YORK, Maine — Orlando Delogu is on a mission. The University of Maine School of Law emeritus professor believes the state’s beaches belong not to the property owners who live along them but to the public. And he is using his time in retirement to find allies to fight the issue in the state’s high court or even the U.S. Supreme Court.
At its core is the question: Do the property owners along a Maine beach own the land in the intertidal zone — the portion of the beach between the mean high tide and the mean low tide marks? Or is it public, to be used unfettered by any person? Delogu argues that by laws dating back to before English Common law, it is public. The Maine Supreme Judicial Court has to date taken a different view and in Delogu’s mind “holds the wrong end of the stick.”
A key vehicle to bolster his argument may be found in the recent York County Superior Court ruling in favor of the town of Kennebunkport in its court battle over public access with property owners along Goose Rocks Beach.
But the underpinning of his argument deals with two cases brought against the town of Wells by Moody Beach property owners in the 1980s. In its decision, the Supreme Judicial Court sided with the property owners. It ruled the public’s use of the beach was limited to “fishing, fowling and navigation” activities laid out in a 1647 Massachusetts Colonial Ordinance. Lounging on a beach chair did not count, in essence.
Delogu, who spoke recently at the York Public Library, lays out his research in a recently published book, “Maine’s Beaches are Public Property.”
He said he has found only Massachusetts and Maine, which was part of Massachusetts until 1820, have “given away intertidal lands to upland owners.” In other states and jurisdictions, bolstered by U.S. Supreme Court decisions, the lands along waterways have been considered in the public use, he said.
He said states have in essence followed English Common Law, which keeps land seaward of the mean high water mark “in the public trust for all citizens.” That law in turn was based on early Roman law that stated the “the shores of the sea” were “incapable of private ownership.” He cites numerous cases unsuccessfully brought by private property owners asserting ownership of shoreline.
“So how did a Maine court in 1986 and 1989 manage to hold that the intertidal lands of an entire state were privately held? How can a judicial branch of government give away the entire intertidal land of an entire state?” he said. The answer is that it relied on the 1647 Massachusetts ordinance, he said, even though Maine is a sovereign state with the right to make its own laws.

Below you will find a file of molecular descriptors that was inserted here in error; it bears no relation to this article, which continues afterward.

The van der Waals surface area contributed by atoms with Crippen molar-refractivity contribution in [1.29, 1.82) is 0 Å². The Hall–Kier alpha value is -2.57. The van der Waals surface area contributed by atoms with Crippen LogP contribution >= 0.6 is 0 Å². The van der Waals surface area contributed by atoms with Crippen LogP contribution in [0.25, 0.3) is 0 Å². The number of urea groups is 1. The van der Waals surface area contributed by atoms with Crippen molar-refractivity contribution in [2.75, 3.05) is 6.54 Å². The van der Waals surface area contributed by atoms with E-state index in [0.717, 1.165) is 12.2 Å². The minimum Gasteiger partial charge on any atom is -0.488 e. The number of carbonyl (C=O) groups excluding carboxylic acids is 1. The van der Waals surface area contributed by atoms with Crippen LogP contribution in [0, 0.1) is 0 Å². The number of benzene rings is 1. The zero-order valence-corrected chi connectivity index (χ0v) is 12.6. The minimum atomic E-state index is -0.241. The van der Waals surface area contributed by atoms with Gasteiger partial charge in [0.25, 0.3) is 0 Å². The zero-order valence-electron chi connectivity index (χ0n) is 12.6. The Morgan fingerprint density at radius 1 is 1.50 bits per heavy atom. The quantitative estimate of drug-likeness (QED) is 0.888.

In its 1989 order the Supreme Judicial Court characterized its ruling “as a type of ‘judicial legislation.’ I say that is an oxymoron,” Delogu said. “It doesn’t exist. It’s a fiction. The court decides cases, it doesn’t adopt policies that shape the future.”
Asked why the Moody Beach cases were never appealed to the U.S. Supreme Court, he said “timidity. They have every right to take it to the U.S. Supreme Court. Courts sometimes do grab the wrong end of the stick. Sometimes 50, 60 years later, a future court has said, ‘This is absurd’ and overturned a decision. They’re not rules in cement. Otherwise we would still have slavery.”
He said over time, he believes the upland property owners “will get more uppity. That’s the experience in Massachusetts, and it’s getting to be the case in Maine.” Since the Moody Beach case, the upland owners of Goose Rocks Beach in Kennebunkport have also taken the town to court.
In that case, he said, the town was able to show it had deeds from the founding of the town that showed it had rights to the intertidal land for the public. “That case is going to the law court (Supreme Judicial Court) and it may be the occasion” of dealing with the broader issue of public rights to that land. “The 22 parcels on Goose Rocks Beach may be the vehicle for recovery” of the intertidal zones along the entire coast, he said.
In addition, he said, the Maine seaweed industry has shown some interest in appealing the Moody Beach decisions because the decisions governed not only beaches but the coast including those rocky outcrops loaded with seaweed. “They want to make a big deal out of ownership, because 95 percent of Maine is amenable to harvesting seaweed.”
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